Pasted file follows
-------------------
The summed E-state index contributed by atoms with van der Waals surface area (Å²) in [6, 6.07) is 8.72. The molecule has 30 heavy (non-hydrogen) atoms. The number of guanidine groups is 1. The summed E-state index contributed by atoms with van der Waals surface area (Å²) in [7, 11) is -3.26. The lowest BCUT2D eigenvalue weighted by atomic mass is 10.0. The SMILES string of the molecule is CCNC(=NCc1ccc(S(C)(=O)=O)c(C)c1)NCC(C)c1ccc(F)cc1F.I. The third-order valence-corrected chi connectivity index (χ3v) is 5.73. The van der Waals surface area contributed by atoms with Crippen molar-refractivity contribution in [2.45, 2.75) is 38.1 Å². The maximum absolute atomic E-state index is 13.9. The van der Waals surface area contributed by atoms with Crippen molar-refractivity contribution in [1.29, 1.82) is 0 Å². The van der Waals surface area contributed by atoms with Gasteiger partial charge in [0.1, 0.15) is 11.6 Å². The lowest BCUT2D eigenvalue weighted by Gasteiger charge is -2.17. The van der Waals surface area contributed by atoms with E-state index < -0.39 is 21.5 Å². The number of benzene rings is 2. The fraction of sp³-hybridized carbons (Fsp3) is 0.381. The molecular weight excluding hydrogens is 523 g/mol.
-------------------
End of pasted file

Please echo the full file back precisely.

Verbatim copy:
The summed E-state index contributed by atoms with van der Waals surface area (Å²) in [6, 6.07) is 8.72. The molecule has 30 heavy (non-hydrogen) atoms. The number of guanidine groups is 1. The summed E-state index contributed by atoms with van der Waals surface area (Å²) in [7, 11) is -3.26. The lowest BCUT2D eigenvalue weighted by atomic mass is 10.0. The SMILES string of the molecule is CCNC(=NCc1ccc(S(C)(=O)=O)c(C)c1)NCC(C)c1ccc(F)cc1F.I. The third-order valence-corrected chi connectivity index (χ3v) is 5.73. The van der Waals surface area contributed by atoms with Crippen molar-refractivity contribution in [2.45, 2.75) is 38.1 Å². The maximum absolute atomic E-state index is 13.9. The van der Waals surface area contributed by atoms with Crippen molar-refractivity contribution in [1.29, 1.82) is 0 Å². The van der Waals surface area contributed by atoms with Gasteiger partial charge in [0.1, 0.15) is 11.6 Å². The lowest BCUT2D eigenvalue weighted by Gasteiger charge is -2.17. The van der Waals surface area contributed by atoms with E-state index < -0.39 is 21.5 Å². The number of benzene rings is 2. The fraction of sp³-hybridized carbons (Fsp3) is 0.381. The molecular weight excluding hydrogens is 523 g/mol.